In 2013, Baltimore officials paid $2.2 million to purchase a fleet of speed cameras. In October — after the speed camera system had been shut down amid accuracy concerns — city officials decided to sell many of the cameras back: for $32,000.
Over the objection of the city's comptroller, Baltimore officials on Wednesday voted to award contracts worth nearly $10 million to two companies that will relaunch the city's once-troubled speed and red light camera system.
Baltimore City Council member Rochelle "Rikki" Spector is calling on the Rawlings-Blake administration to use revenue from the planned revival of the city's speed and red light camera system for school crossing guards.
As dozens of Baltimore police officers equipped with body cameras under a two-month pilot program lined up in recent days to return the equipment to the department, some asked eagerly about getting the technology back.
More than 150 police officers in eastern, western and central Baltimore were equipped with body cameras on Monday — instructed to record their interactions with the public as a first step toward a department-wide rollout of the technology beginning next year.
The City Council on Monday released a sharply critical assessment of Baltimore's once-lucrative speed camera system, faulting the program's enormous size and lack of oversight. "Don't build a program if you can't operate it. That message was sent loudly and clearly throughout our investigation," said City Councilman James B. Kraft.
Managers from Baltimore's former speed camera vendor Xerox State & Local Solutions defended their actions Wednesday before a City Council committee investigating what went wrong with the city's system, which has been shut down for more than a year after issuing erroneous tickets.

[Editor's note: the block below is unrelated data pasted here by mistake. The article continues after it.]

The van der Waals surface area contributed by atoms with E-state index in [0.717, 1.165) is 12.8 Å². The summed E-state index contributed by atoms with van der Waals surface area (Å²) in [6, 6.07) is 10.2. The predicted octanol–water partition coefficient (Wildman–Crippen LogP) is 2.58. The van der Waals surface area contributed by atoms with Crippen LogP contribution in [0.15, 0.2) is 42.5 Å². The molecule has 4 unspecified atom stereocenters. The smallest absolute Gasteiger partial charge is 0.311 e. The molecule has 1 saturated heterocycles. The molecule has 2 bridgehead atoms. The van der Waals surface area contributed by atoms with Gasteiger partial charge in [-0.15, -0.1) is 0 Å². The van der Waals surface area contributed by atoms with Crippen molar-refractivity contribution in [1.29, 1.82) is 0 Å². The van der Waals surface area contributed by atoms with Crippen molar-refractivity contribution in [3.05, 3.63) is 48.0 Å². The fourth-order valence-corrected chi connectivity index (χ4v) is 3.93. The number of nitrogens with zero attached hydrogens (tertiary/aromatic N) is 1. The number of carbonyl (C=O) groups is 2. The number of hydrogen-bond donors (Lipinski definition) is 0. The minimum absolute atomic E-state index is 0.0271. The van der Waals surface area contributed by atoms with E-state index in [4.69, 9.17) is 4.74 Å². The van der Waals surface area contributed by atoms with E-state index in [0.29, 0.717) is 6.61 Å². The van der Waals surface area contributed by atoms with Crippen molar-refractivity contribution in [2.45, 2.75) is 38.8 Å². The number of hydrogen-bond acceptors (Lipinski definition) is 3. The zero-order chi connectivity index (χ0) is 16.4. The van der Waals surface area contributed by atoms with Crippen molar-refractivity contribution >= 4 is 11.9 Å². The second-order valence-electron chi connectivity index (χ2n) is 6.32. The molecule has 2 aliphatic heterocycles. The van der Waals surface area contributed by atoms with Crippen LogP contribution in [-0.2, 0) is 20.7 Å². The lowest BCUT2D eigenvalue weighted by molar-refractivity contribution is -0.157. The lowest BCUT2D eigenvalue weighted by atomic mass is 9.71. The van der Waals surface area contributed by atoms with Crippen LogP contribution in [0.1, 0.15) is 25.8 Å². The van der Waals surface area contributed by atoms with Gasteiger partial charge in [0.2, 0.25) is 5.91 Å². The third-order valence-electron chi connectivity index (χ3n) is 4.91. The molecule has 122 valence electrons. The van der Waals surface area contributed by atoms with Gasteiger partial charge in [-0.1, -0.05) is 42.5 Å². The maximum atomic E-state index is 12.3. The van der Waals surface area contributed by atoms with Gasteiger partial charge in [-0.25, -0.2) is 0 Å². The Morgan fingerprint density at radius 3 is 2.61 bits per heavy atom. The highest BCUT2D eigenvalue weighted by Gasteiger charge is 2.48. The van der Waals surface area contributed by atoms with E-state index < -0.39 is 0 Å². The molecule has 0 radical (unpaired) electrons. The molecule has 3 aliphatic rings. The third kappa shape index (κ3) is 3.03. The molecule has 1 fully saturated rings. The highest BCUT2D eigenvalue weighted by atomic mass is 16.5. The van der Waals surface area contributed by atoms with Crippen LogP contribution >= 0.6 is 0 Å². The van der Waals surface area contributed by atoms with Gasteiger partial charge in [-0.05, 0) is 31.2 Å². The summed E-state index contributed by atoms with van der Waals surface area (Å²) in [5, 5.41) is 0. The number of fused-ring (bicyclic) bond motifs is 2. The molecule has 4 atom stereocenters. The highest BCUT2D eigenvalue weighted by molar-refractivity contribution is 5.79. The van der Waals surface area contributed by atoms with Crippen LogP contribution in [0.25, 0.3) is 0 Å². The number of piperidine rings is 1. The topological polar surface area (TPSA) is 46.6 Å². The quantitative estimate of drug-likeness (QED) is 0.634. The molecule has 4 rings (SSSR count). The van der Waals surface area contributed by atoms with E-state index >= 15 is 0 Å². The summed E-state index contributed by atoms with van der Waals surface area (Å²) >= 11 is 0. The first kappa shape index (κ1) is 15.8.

Lobbyist Sean Malone on Friday objected to a Baltimore inspector general's report that alleged a former top mayoral aide attempted to steer a lucrative speed camera contract to a firm represented by Malone.
Baltimore's Inspector General on Thursday accused Mayor Stephanie Rawlings-Blake's former chief of staff of using inappropriately attempting to steer a lucrative speed camera contract to one of three firms bidding for the deal.
The speed camera company blasted in Baltimore for issuing tickets to people who weren't speeding is now facing criticism in Howard County, where it submitted a year's worth of inaccurate data about the program there.
This new devices, located in the 300 block and 1200 block of Montgomery Street, are speed camera boxes with a pole-mounted digital sign that displays the vehicle speed as drivers enter the coverage area. While the devices, which were deployed on March 17, intentionally closely resemble a speed camera box, they are not, for now, being utilized for enforcement or ticketing purposes, according to city officials.
Last March, Baltimore issued a speed camera ticket to a bus company after one of its yellow buses was clocked going 42 mph on Harford Road. But the city voided that $40 citation after concluding the vehicle¿s actual speed was just 26 mph ¿ below the 30 mph limit.
A City Council committee investigating a confidential audit of Baltimore's speed camera program on Monday delivered a letter to Mayor Stephanie Rawlings-Blake seeking 31 batches of documents involving nearly all aspects of the once-lucrative program.
The Rawlings-Blake administration took a step Wednesday toward launching a new speed camera system as officials hired a consultant to assess up to 50 possible sites — over the objections of the City Council president who voted against the deal.
A Baltimore transportation official asked the agency's director if he'd been able to "tap into" email records of an employee suspected of leaking information to The Baltimore Sun about the city's troubled speed camera program, according to records obtained under the Public Information Act.
Mayor Stephanie Rawlings-Blake offered a new reason Wednesday for why her administration never acted on the results of an audit that found a high error rate in tickets from Baltimore's speed camera system: The national engineering firm the city paid to do it was "not sufficiently qualified" to do a thorough report.
Driver advocacy group AAA Mid-Atlantic and some lawmakers urged local governments to conduct audits of their speed camera programs Thursday after learning that a secret audit last year of Baltimore's program documented far higher error rates than previously disclosed.